ROMEO When the devout religion of mine eye
Maintains such falsehood, then turn tears to fires;
And these who, often drowned, could never die,
Transparent heretics, be burnt for liars.
One fairer than my love! the all-seeing sun
Ne’er saw her match since first the world begun. (1.2.88-93)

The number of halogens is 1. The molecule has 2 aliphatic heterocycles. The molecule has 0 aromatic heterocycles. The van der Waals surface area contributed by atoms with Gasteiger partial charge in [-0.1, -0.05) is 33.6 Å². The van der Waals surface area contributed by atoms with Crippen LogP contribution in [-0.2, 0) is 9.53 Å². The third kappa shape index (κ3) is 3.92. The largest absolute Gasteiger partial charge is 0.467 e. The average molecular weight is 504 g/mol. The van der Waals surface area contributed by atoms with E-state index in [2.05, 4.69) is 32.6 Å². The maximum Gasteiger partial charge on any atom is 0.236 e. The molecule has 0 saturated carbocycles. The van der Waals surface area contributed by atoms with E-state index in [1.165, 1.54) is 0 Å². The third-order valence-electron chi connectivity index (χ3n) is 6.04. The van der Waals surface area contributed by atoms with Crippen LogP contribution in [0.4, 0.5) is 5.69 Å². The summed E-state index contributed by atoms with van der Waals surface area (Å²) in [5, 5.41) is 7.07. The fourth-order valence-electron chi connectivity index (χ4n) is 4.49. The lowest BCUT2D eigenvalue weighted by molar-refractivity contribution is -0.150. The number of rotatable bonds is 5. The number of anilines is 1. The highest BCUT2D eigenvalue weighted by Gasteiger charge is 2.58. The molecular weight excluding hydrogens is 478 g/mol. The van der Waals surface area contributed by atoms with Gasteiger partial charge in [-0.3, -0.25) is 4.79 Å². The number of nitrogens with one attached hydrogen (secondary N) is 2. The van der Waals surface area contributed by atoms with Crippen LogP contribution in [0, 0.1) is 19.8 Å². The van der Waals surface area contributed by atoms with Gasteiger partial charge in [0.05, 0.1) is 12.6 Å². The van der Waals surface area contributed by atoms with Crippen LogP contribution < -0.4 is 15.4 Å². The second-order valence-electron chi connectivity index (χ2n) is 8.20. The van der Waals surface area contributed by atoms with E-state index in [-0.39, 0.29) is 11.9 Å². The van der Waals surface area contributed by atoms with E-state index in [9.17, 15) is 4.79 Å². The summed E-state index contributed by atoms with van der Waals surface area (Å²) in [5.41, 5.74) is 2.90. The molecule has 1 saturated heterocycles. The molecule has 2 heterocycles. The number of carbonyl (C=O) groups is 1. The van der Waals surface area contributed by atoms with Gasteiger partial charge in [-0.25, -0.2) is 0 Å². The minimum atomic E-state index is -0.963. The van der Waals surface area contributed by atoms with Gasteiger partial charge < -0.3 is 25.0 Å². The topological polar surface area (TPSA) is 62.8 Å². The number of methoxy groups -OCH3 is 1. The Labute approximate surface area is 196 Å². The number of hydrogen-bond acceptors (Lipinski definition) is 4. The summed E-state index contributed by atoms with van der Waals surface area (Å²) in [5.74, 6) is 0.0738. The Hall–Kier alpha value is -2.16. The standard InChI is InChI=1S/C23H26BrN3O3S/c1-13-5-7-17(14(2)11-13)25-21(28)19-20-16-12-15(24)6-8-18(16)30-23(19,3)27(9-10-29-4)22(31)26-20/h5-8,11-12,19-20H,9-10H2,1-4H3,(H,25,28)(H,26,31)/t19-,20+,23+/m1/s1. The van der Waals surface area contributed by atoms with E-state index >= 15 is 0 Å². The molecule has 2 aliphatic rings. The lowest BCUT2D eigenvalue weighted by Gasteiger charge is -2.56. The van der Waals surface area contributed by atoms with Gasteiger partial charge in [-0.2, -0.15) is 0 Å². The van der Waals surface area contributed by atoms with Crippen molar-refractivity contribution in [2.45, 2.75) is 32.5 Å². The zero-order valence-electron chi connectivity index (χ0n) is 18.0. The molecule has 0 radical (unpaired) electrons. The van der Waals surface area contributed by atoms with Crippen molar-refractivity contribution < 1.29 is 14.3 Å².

And the anticipation of that now-possible meeting between Romeo and Juliet continues here, in Romeo’s extended conceit of love as devout religion. Romeo’s metaphor, though, gets rather odd and disturbing: if ever he concede that Rosaline isn’t the most beautiful woman in the world, then let his tears turn to fires, and his eyes be burnt as heretics. Like Romeo himself, in love with Rosaline, the conceit is histrionic and extreme, and not quite coherent. The centrality of sight in love, especially falling in love, is conventional, although so is the idea that such a love can be superficial, fanciful, illusory (this is something that Shakespeare explores in Midsummer Night’s Dream, a play with which Romeo and Juliet intersects in potent ways). Romeo’s repetition of Benvolio’s (and Capulet’s) fair, as fairer, is also a reminder of the density of that word: he’s talking about beauty, but he’s also suggesting Rosaline’s (un)kindness and (lack of) reciprocity, which will be shown up by Juliet. His invocation of the all-seeing sun sets up the opening of the balcony scene. And lurking here, and in the ball scene, and the balcony, is Sonnet 105, ‘Let not my love be called idolatry’, with its repeated constellation of ‘fair, kind, and true’. Juliet will be all three.